By its union with Christ, the People of the New Covenant, far from closing in upon itself, becomes a “sacrament” for humanity, a sign and instrument of the salvation achieved by Christ, the light of the world and the salt of the earth (cf. Mt 5:13-16), for the redemption of all. The Church’s mission stands in continuity with the mission of Christ: “As the Father has sent me, even so I send you” (Jn 20:21). From the perpetuation of the sacrifice of the Cross and her communion with the body and blood of Christ in the Eucharist, the Church draws the spiritual power needed to carry out her mission. “The Eucharist thus appears as both the source and the summit of all evangelization, since its goal is the communion of mankind with Christ and in him with the Father and the Holy Spirit.” (John Paul II, Ecclesia de Eucharistia, 22)
Many of us need to reclaim our sense of the utterly unique sacredness of the Eucharitsic liturgy. Perhaps like nothing else in the experience of the Catholic has so great a gift been taken for granted. Rushed liturgies and celebrations; poorly prepared homilies; poor participation on the part of those attending; poor preparation of those attending and participating; preference given to other activities, some even scheduled at the same time as Mass is celebrated when those responsible should know better; poor catechesis; a bewilderment on the part of many as to how to win back those who have grown disinterested and indifferent and wandered away from this centre point of our spiritual lives. While it is invidious to judge the quality of our celebrations by the numbers attending, we nevertheless need to wake up from a spiritual torpor and set the Eucharistic celebration once again in the centre of our living and life-giving Church experience.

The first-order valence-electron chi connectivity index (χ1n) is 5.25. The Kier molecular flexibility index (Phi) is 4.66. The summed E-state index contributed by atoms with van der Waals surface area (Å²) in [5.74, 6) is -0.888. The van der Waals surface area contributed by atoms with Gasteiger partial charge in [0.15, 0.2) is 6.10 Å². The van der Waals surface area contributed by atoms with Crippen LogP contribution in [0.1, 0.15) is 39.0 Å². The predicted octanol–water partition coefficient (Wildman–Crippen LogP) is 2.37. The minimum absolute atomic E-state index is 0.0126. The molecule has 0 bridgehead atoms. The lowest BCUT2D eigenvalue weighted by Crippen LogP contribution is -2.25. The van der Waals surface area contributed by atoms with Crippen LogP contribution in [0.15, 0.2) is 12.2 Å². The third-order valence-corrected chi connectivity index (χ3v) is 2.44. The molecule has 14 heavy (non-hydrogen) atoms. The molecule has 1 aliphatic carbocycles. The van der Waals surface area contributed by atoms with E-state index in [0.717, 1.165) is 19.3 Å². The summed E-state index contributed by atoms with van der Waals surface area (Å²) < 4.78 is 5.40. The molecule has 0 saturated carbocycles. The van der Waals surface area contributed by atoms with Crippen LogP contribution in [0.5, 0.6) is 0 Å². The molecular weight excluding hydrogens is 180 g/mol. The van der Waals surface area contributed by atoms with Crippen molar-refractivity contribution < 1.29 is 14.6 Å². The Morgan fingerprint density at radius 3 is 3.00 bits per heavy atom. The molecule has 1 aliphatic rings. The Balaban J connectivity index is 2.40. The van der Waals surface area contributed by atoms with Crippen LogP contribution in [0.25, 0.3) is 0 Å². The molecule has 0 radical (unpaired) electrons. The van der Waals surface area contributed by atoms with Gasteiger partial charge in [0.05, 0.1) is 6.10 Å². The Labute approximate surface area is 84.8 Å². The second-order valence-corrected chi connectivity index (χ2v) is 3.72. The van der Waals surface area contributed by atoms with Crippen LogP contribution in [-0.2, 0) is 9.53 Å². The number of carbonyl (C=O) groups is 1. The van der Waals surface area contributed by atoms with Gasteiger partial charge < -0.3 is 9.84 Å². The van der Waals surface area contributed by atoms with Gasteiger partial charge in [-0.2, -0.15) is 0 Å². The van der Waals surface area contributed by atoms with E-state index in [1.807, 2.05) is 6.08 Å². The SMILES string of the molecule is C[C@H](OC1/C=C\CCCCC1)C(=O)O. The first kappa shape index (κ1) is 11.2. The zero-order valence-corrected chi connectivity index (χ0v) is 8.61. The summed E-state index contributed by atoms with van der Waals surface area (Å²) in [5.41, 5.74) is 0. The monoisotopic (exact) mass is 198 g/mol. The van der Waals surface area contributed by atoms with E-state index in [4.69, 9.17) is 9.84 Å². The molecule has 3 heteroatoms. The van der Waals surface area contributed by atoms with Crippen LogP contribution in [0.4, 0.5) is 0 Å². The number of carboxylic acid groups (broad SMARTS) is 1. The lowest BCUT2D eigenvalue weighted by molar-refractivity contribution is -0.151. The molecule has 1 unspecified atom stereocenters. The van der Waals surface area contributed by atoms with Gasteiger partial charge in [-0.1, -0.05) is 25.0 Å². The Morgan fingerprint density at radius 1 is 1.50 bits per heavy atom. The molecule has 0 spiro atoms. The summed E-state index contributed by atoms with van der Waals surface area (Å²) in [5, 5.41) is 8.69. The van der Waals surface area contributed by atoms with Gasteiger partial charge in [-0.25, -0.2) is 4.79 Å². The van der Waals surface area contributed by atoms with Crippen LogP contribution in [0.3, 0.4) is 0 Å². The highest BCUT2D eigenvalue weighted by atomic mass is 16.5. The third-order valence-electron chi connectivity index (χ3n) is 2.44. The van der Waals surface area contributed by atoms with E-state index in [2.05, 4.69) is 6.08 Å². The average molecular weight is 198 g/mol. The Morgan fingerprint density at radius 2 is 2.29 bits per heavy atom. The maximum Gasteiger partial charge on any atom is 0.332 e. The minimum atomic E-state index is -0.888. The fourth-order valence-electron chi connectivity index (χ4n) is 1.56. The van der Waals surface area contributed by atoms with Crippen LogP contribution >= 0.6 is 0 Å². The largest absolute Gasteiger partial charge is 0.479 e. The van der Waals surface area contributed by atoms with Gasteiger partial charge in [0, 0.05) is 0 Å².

The mystical is always before us, and in our hand – we are, after all, people of the great Mystery of Faith, and who have been given by our baptism, the right to its celebration. And we cannot speak truly about renewal of the liturgy if we have little or no idea of what it is we are renewing!
For a few introductory verses, the Word of God here has drawn us close to himself and has drawn close to each of us – to reflect on the ministry of word and deed; to reflect on our willingness to step into a different context and way of relating to the Gospel and our ministry; to re-establish the “alone” place in my life, which is distinct and separate not because of its geographical or physical condition but because it is made distinct and separate by my radical awareness of God’s radical presence; what it is to be by myself with the others who make this kingdom community with me; how rest is a part of my prayer and desire for God, expressing my deeply seated search for him; what are all the contexts which I might be taking for granted or simply ignoring but which give me the opportunity for this focusing.